Who’s on your team?

I was lucky enough last week to attend a conference where a motivational speaker “Jen Harwood” spoke about “Greatness Principles”. She spoke emphatically about needing trusted confidants around you. They will help you not only survive but can make you thrive through life. There are essentially 8 different types of people in your life that will help guide your mind, body, spirit and emotion. Some people will make your life better by anchoring and grounding you when you need it, and others who are enthusiasts making your life fun and motivating you to do better.

Without going into too much detail and giving all of Jen’s secrets away, it reiterated the themes of the other presentations from Kurt Fearnly and James Castrission and that is “NO ONE IS EVER SUCCESSFUL ON THEIR OWN”. Kurt had his community, family and coach and James had his best mate to achieve some of the biggest feats in the world.

We all know athletes achieve greatness not only due to their internal motivation, but because of their support people too. Teams, whether it’s sport or at work, are successful because of the people in them and their relationships to and with each other. Successful teams are nurtured by trust and respect.

Jen eluded to the fact that sometimes you lose people who surround you that made your life” that much better””. Sometimes you move away and lose contact, have a falling out and sometimes they die. For whatever the reason, they re no longer in your “team” and it’s easy to get lost and/or lonely.

Almost 8 years ago, I lost what Jen would call my “sage”. Still till this day I can see the unconditional love in my mother’s eyes, no one in this world can and ever will express the same amount of pride when boasting about my successes. In fact, there have probably been people in my past who I have inadvertently removed myself from because the trust and or respect has been broken and irreparable.

When you lose one of your sports team members, staff members or coach/manager, they are usually replaced. Some are even better than the previous team member and some will fill the role but will never be able to match their predecessor. Regardless of what happens and how the position is filled, there needs to be an element of trust in order to work well together and bring out the best in you and your team.

For those who have been following me, know that I “attempt” to play football (soccer). Although I firmly believe my true position is “decoy” they have me on left wing (not that I can kick a ball that well, let alone with my left foot). Last Sunday we had a new player as striker (our other one is out with an injury). Although she had played with a few others before, I had never played together with her, in fact it was the first time she met me. There were several occasions during the game that I was free and called to her for the ball, but instead she defaulted to passing to people she had played with before.

To be honest, if I was a better football player and knew that I would definitely have scored the goals if passed the ball, then I would have been a little upset. I didn’t take it personally and by half time (and after her seeing my A-league throw ins) I had developed enough trust for us to work better together on the field.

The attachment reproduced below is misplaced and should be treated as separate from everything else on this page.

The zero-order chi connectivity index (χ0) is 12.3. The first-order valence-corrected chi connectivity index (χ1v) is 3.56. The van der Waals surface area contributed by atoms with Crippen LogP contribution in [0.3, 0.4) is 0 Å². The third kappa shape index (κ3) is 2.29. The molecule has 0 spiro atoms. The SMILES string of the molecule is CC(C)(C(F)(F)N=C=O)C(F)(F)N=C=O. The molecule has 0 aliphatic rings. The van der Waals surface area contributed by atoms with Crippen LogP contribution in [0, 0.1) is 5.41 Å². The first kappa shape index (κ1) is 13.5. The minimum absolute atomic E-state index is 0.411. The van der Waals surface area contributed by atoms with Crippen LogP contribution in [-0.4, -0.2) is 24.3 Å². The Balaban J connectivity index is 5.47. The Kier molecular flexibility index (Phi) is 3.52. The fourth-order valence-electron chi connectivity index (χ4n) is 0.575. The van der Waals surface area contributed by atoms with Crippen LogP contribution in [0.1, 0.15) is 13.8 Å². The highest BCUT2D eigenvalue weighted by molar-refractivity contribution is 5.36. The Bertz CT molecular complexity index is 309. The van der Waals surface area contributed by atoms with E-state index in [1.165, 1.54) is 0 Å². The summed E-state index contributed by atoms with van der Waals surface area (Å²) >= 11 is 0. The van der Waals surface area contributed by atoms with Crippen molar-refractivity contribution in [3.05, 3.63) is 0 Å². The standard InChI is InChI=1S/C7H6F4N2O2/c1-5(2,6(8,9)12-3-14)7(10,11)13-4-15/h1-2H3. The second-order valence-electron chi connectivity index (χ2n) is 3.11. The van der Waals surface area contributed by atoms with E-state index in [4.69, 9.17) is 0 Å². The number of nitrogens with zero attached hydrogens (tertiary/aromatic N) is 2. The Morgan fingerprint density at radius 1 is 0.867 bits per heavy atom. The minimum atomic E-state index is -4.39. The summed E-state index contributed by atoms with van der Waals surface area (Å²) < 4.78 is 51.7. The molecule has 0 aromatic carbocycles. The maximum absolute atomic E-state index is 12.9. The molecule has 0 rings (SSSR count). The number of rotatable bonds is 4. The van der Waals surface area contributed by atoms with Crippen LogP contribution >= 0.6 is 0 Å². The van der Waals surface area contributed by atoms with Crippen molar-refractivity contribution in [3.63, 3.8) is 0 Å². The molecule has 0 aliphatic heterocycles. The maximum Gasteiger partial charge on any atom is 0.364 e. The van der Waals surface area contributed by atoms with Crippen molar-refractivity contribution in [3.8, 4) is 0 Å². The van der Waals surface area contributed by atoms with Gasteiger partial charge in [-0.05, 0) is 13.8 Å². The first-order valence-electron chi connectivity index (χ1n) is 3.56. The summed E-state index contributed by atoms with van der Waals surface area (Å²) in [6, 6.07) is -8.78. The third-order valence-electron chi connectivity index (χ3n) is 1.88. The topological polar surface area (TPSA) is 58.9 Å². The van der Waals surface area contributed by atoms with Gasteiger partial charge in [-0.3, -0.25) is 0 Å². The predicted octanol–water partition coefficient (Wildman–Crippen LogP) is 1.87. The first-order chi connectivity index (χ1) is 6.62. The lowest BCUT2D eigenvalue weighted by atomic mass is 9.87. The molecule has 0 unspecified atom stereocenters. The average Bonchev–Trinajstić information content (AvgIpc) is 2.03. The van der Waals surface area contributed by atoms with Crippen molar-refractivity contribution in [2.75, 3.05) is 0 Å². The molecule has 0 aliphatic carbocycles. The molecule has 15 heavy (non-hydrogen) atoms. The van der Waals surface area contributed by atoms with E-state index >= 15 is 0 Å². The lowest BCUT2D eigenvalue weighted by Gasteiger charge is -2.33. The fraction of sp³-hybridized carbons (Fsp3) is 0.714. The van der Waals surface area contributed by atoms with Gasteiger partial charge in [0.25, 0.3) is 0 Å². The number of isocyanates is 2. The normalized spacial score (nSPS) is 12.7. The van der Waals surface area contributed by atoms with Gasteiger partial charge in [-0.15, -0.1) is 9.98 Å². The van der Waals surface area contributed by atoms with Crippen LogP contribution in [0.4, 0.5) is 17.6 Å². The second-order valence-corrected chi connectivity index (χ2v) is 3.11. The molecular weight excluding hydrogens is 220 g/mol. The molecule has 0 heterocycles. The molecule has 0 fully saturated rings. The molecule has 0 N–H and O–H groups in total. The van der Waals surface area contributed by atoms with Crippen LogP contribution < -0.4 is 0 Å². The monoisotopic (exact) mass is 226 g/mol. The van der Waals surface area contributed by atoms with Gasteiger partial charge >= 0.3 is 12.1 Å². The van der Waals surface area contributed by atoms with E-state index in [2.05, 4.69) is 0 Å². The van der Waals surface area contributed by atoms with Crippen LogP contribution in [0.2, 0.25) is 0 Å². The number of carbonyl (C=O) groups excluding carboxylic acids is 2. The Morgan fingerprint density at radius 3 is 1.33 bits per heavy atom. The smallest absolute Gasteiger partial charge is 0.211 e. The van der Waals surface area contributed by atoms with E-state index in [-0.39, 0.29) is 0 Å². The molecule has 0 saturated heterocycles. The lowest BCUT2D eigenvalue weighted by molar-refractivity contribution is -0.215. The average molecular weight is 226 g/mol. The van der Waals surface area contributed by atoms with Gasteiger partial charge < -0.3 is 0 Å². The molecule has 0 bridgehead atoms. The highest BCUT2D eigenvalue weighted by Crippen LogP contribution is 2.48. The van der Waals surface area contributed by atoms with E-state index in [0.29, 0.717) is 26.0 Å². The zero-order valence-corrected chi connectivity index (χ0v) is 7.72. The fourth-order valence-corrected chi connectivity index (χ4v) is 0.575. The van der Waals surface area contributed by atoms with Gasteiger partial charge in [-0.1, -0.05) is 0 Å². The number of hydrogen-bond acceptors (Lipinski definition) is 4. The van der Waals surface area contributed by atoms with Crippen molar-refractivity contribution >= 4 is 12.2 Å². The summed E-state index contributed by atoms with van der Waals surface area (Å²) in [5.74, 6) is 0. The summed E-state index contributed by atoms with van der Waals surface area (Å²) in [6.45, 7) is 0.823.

It got me thinking, I wonder how many other situations in life that people default to the people who they know and trust…. even worse when they don’t give you a chance to develop that trust. Ever experienced the awkwardness of going up to a group of people who know each other and introducing yourself to them, only to be ignored. Or being in a work environment where they are so used to working with each other it’s hard for you to be seen as part of the team?

I am not saying that any of my teams are like that, but what I am suggesting is “that we should be mindful of how we respond to others who are joining you in your teams”. Do not prejudge, do not make false assumptions based on the opinion of others and do not disregard someone just because you don’t really know them.

You never know, they could end up being one of those team members that will help you achieve “your greatness””. Reference: https://www.thejenerator.com/

Yvette Audet

Yvette Audet

Sport has been an integral part of my life, both work and personal. I grew up with sport, met my husband through sport and now as a mother, am involved more than ever in sport!

As a trainer and consultant in the industry I work with sporting groups and councils to create community facilities and partnerships aimed to increase sport participation.

I have created a range of articles from the perspective of a SPORTING MUM. The articles relate life skills and messages that we can get from being involved in sport. It’s uncanny how Sport can mirror life.

BIO

Involved in gymnastics, netball and athletics from an early age, Yvette experienced being part of a team as well as the unrelentless discipline in individual sport – in particular her Heptathlon days.

First became a mum in 2005 and remembers having the inner debate of how long should I play netball while pregnant? Doing quick breastfeeds in between netball games and hoping her uterus wouldn’t feel like falling out when she jumped for the ball.

Funny anecdotes aside, she has worked in the sport and recreation industry for almost 30 years and holds several certificates and degrees around the management and training of sport, community recreation, aquatics and fitness.

Through her various roles in profit and non-profit sectors, she has helped plan for programs, events and facilities to help get communities active through sport and recreation.

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